Making Better Sense of Government
August 5, 2010 by Ash Roughani
Wikipedia contributors define quantum mechanics (QM) as “a branch of physics providing a mathematical description of much of the dual particle-like and wave-like behavior and interactions of energy and matter.” It’s true: some concepts are more difficult to comprehend than others.
Why must the structure of government be so complicated? An extraterrestrial visitor would reasonably conclude that something created of, by, and for the people should make sense to most people. Unfortunately, that’s not the case. Even some of us who work at California Forward are often puzzled about which agencies are responsible for which programs.
KQED political reporter John Myers posted an excellent diagnosis of California’s incoherent governmental structure on his Capital Notes blog. He writes,
“[H]ere's the bottom line: few disagree that the responsibilities and resources of government services could be better aligned, so that Californians are getting what they want... and when they don't get, know who to blame.” You can read the full piece to learn more about the causes of this tangled structure. But the main lesson is that when you account for the different taxes we pay and the different levels of government to whom we pay them—then consider the public services that different levels of government provide, very little about this structure makes rational sense.
The problem isn’t new. In February 1993, the Legislative Analyst’s Office (LAO) issued an appropriately titled report, Making Government Make Sense, which offers the following principles for reforming this mess:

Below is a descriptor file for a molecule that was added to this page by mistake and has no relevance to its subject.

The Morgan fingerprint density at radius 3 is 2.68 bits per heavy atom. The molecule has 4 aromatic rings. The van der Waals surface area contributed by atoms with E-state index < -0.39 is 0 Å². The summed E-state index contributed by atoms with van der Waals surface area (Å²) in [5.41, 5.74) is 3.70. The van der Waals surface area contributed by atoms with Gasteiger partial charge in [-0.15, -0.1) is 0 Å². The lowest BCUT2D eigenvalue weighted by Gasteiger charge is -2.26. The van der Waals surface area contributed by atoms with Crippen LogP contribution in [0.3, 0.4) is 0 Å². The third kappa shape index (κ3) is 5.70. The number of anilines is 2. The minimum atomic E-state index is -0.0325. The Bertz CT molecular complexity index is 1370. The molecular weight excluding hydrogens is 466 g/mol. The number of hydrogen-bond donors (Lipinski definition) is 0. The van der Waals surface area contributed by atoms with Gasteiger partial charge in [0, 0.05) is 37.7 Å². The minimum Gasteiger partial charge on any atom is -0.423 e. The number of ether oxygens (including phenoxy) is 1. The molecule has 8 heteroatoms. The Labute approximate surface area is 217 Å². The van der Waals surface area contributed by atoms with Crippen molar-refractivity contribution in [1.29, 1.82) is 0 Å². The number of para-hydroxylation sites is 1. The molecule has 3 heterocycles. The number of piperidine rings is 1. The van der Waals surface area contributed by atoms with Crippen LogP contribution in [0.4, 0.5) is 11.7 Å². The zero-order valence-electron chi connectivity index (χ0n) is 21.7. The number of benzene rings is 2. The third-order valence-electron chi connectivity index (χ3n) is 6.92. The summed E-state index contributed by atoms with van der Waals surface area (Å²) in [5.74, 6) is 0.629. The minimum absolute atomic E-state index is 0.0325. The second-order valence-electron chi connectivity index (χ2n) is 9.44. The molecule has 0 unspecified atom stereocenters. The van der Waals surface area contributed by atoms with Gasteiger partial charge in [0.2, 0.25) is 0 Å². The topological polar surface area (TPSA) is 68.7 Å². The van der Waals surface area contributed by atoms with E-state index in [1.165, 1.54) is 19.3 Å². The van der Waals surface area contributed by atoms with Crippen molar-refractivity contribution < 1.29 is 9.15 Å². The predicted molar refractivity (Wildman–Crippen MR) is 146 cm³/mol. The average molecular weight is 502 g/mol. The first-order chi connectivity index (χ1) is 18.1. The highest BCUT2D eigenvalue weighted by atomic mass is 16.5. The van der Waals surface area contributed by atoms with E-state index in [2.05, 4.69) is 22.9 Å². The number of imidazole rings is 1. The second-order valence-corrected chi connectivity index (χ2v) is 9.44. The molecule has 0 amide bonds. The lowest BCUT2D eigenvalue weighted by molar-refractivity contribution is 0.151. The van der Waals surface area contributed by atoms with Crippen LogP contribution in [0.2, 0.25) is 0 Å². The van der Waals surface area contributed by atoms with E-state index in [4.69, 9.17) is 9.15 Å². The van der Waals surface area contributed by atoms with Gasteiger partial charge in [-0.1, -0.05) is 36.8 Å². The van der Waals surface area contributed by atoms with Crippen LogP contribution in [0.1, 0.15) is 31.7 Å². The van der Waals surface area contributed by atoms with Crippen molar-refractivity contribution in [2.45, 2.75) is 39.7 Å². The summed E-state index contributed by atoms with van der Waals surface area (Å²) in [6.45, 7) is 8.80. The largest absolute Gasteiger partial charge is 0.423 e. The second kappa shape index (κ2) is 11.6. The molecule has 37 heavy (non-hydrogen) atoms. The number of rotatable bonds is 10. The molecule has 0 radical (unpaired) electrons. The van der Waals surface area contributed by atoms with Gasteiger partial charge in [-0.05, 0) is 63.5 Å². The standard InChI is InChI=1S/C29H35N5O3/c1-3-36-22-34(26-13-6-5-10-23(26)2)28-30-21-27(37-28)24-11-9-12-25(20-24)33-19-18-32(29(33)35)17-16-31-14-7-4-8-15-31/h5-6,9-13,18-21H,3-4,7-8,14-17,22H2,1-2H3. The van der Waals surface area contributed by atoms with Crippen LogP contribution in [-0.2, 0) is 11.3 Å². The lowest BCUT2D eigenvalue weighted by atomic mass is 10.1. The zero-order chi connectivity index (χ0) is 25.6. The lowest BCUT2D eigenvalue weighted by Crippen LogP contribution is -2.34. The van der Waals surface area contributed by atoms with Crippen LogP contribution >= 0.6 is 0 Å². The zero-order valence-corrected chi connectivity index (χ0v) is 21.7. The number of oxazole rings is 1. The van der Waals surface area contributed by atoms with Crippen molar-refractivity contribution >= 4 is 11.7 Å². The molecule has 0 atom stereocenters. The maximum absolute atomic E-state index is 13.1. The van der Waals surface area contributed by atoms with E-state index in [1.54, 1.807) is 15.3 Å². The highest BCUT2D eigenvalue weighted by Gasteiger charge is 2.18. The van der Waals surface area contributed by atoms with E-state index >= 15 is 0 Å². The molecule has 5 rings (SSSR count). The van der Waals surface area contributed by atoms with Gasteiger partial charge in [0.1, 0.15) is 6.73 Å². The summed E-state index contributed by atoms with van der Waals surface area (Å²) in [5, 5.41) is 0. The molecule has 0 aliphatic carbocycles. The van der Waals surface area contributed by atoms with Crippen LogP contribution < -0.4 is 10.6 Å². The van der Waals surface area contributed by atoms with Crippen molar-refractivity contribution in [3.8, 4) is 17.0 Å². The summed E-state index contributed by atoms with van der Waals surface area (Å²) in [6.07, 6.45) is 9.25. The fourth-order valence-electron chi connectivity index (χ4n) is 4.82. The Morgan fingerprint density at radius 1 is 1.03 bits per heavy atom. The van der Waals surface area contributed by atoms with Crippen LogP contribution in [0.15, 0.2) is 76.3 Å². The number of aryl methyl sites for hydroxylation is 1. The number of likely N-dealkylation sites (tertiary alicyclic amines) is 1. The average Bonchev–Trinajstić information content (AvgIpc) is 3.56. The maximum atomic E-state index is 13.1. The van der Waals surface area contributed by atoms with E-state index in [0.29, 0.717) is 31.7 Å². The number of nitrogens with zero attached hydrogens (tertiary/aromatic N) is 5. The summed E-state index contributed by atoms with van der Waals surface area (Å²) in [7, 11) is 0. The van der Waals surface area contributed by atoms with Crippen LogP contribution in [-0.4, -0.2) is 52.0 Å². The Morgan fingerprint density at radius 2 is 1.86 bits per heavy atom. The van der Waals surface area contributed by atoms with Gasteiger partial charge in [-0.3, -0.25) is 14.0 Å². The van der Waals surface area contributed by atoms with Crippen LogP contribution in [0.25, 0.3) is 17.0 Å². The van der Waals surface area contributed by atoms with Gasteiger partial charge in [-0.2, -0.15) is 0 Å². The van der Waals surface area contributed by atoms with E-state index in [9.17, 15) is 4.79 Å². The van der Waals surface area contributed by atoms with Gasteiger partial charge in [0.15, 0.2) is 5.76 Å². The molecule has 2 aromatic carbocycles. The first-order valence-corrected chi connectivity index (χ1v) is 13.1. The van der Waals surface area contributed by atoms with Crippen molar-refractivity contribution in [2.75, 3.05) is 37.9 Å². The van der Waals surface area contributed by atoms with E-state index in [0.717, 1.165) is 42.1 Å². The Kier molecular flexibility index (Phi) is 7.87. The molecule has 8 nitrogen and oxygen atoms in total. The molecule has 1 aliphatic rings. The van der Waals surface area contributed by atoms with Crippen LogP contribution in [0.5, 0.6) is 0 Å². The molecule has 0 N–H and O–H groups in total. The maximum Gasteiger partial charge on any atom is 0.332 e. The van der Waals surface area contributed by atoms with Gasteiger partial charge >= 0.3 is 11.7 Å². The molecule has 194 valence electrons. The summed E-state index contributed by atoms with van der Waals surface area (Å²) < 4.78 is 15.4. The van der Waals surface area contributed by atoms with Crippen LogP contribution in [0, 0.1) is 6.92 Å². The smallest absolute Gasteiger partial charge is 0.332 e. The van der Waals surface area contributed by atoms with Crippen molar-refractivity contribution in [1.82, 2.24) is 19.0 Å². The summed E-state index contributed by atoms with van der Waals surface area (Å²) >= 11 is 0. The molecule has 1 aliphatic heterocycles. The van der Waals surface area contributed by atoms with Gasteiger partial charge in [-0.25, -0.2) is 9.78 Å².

•Maximize separation of state and local government duties through appropriate alignments of control and funding responsibilities.
•Match redistributive programs with redistributive revenue sources at the highest level of government.
•Recognize program linkages by restructuring to promote coordination of service delivery mechanisms, removing barriers to innovation.
•Rely on financial incentives to promote prevention and coordination. Translation: restructure authority, finances, expectations, and accountability so that decision-making is closest to the people.
The LAO report goes on to outline the ideal assignment of basic governmental responsibilities for the most appropriate level of government:
This won’t be easy to do. Efforts at large-scale change often collapse from their own weight. But given the current crisis of public confidence, we think there is an unprecedented window of opportunity before the state.
In our forthcoming civic dialogues, we’ll be asking you to help us figure out how government could make better sense so that public services are financed and administered in a way that delivers better outcomes in your local community. Stay tuned…
Ash Roughani is a project associate at California Forward.